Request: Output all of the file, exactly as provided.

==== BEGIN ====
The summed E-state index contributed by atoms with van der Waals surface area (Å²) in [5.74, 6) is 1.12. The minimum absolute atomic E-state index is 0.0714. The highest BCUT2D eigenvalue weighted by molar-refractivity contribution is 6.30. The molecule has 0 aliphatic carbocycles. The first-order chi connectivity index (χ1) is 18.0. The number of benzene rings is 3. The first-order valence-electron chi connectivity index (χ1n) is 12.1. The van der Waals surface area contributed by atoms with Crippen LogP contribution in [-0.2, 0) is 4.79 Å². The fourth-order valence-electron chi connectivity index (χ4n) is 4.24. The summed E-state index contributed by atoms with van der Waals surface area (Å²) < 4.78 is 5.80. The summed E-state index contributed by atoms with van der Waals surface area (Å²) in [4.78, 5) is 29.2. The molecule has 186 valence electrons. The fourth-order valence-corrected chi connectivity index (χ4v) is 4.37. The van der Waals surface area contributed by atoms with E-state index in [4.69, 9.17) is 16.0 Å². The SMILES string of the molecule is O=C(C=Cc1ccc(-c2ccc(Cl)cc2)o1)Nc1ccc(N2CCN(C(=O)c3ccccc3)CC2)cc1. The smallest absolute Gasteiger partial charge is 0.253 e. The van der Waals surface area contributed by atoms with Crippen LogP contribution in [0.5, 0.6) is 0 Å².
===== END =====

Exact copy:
The summed E-state index contributed by atoms with van der Waals surface area (Å²) in [5.74, 6) is 1.12. The minimum absolute atomic E-state index is 0.0714. The highest BCUT2D eigenvalue weighted by molar-refractivity contribution is 6.30. The molecule has 0 aliphatic carbocycles. The first-order chi connectivity index (χ1) is 18.0. The number of benzene rings is 3. The first-order valence-electron chi connectivity index (χ1n) is 12.1. The van der Waals surface area contributed by atoms with Crippen LogP contribution in [-0.2, 0) is 4.79 Å². The fourth-order valence-electron chi connectivity index (χ4n) is 4.24. The summed E-state index contributed by atoms with van der Waals surface area (Å²) < 4.78 is 5.80. The summed E-state index contributed by atoms with van der Waals surface area (Å²) in [4.78, 5) is 29.2. The molecule has 186 valence electrons. The fourth-order valence-corrected chi connectivity index (χ4v) is 4.37. The van der Waals surface area contributed by atoms with E-state index in [4.69, 9.17) is 16.0 Å². The SMILES string of the molecule is O=C(C=Cc1ccc(-c2ccc(Cl)cc2)o1)Nc1ccc(N2CCN(C(=O)c3ccccc3)CC2)cc1. The smallest absolute Gasteiger partial charge is 0.253 e. The van der Waals surface area contributed by atoms with Crippen LogP contribution in [0.5, 0.6) is 0 Å².